The World Bank has approved the readiness plans (R-Plans) for Guyana and Panama, opening the way for both countries to tap grants of up to US$3.6 million for preserving their forests.
The decision was made after “significant debate” around weaknesses in the plans but political pressure to move the process forward won the day, according to a report from the Bank Information Centre (BIC).
With the approval of the R-Plans for the two countries, the World Bank moves its Forest Carbon Partnership Facility (FCPF) forward despite civil society protests, said the BIC, an NGO that advocates for the protection of rights, participation, transparency, and public accountability in the governance and operations of the World Bank, regional development banks, and International Monetary Fund. The decision was made at the third meeting of the Participants Committee (PC) of the World Bank’s FCPF, which was held in Montreaux, Switzerland from June 15 to 18.
The FCPF was created in 2007 as a mechanism to support country readiness for “reducing greenhouse gas emissions from deforestation and forest degradation” (REDD), a topic currently under negotiation at the United Nations Framework Climate Change Convention (UNFCCC). If REDD schemes are approved at the climate change negotiations in Copenhagen in December, REDD countries would theoretically be eligible for payments from the industrialised countries to support forest conservation. “REDD readiness”, in World Bank lingo, entails developing a reference scenario of the country’s historical and projected deforestation patterns, a strategy to reduce deforestation and conserve standing natural forest (a “REDD strategy”); and developing a system for monitoring, reporting and verification (MRV) of emissions reductions, all of which will need to be in compliance with evolving international standards to make the country eligible for REDD payments..
The FCPF is made up of two funds, a readiness fund and a carbon fund, the former to support country readiness efforts, and the latter to buy certified emissions reductions for trading on the carbon markets. The carbon fund is not yet operational. The PC is the governing body of the FCPF and is made up of both donor and developing country representatives.
On the agenda of the Switzerland meeting were the R-Plans from Guyana, Panama and Indonesia as well as other points regarding the template countries use to develop their R-Plans, the application of World Bank safeguards to FCPF projects, and the FCPF budget. “With regard to the three countries, while there was significant debate within the PC around weaknesses in all three R-plans, the political pressure to move the process forward won the day, with approval of the Guyana and Panama plans, and approval pending for Indonesia,” the BIC said. R-Plan grants amount to a maximum of US$3.6 million, which includes a $200,000 grant which can be provided up front to support R-Plan development.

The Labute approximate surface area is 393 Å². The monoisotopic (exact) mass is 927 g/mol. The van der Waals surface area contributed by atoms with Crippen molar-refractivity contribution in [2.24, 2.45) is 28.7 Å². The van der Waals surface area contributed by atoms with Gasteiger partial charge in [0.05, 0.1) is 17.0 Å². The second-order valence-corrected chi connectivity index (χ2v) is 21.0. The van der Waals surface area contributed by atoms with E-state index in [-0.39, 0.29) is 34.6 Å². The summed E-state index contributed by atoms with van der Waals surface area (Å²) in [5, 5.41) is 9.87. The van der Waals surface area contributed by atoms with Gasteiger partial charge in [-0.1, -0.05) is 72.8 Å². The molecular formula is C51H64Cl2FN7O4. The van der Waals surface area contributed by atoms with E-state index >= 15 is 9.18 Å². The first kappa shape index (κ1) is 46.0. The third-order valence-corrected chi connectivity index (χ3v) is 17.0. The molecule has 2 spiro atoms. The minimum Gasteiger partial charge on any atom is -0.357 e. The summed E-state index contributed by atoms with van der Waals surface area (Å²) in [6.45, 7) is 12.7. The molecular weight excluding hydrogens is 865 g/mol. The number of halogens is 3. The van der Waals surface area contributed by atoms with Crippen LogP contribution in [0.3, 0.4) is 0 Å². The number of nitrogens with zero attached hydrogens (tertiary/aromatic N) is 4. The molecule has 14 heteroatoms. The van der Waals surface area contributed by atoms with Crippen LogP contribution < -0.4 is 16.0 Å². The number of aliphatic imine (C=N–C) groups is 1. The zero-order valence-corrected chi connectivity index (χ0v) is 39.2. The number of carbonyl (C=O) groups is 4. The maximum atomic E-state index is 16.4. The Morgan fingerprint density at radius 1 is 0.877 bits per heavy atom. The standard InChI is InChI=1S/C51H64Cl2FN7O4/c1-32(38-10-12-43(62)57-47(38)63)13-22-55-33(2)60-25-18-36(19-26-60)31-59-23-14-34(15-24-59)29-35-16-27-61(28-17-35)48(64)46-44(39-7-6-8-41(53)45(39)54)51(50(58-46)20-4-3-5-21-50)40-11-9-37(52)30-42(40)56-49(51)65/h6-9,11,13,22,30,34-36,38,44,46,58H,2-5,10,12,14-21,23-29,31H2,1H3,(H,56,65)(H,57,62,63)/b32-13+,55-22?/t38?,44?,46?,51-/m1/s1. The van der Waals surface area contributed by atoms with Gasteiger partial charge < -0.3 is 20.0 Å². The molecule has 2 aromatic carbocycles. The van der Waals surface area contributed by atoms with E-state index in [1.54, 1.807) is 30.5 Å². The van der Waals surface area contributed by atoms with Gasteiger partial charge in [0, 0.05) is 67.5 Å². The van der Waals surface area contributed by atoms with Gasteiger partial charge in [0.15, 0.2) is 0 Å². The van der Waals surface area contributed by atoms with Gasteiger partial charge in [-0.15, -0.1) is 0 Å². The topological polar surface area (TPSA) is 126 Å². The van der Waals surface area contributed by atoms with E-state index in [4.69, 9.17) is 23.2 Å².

Both donor and REDD country representatives on the PC expressed concern that if the PC didn’t approve the plans immediately, there would be little progress to show in Copenhagen in December, undercutting the ability of nations advocating UNFCCC adoption of REDD to point to real on the ground advances, the BIC article noted.
It said that the World Bank is positioning itself to be the main financial intermediary for climate change aid flows, despite civil society protest. The bank similarly has strong institutional pressures to move the FCPF process forward and demonstrate capacity and achievements in piloting REDD, and is now essentially competing with other institutions which could play a similar role, such as the UNREDD and the Amazon Fund in Brazil, it added.
Unfortunately, according to the BIC, the issue of setting precedents cuts both ways: if the FCPF is seen to support poorly designed REDD projects in countries with significant governance problems in the forest sector, it will not only undermine public confidence in the FCPF, but could undercut the rationale for REDD in the first place. In order to help the PC make a decision on whether to approve an R-Plan, the World Bank has assembled a Technical Advisory Panel (TAP) of experts on forest issues, the recipient country, and at least one expert on indigenous issues for each R-Plan.
The TAP members for each produce an analysis of the strengths and weaknesses of the country’s R-Plan, and then develop a synthesis TAP report which is then sent to the country, and later to the PC. They base that analysis on a set of standards and criteria for R-Plans that were proposed by the bank staff who run the FCPF.
“The TAP reports for Guyana, Panama and Indonesia all noted significant weaknesses in the R-Plans, one of the main complaints being that their analysis of the drivers of deforestation was incomplete and poorly aligned with their proposed strategies. This is one of the biggest issues in the FCPF and perhaps REDD generally—many of the real drivers of deforestation come from outside the forest sector—mining, oil and gas projects, road construction, infrastructure and tourism development, expansion of agriculture and cattle ranching and the like. Said drivers are representative of the powerful economic interests that extend beyond the capacity of Forestry or Environment Ministers in charge of REDD planning to contain or even bring to the table to negotiate on future developments that will affect forests,” the article said.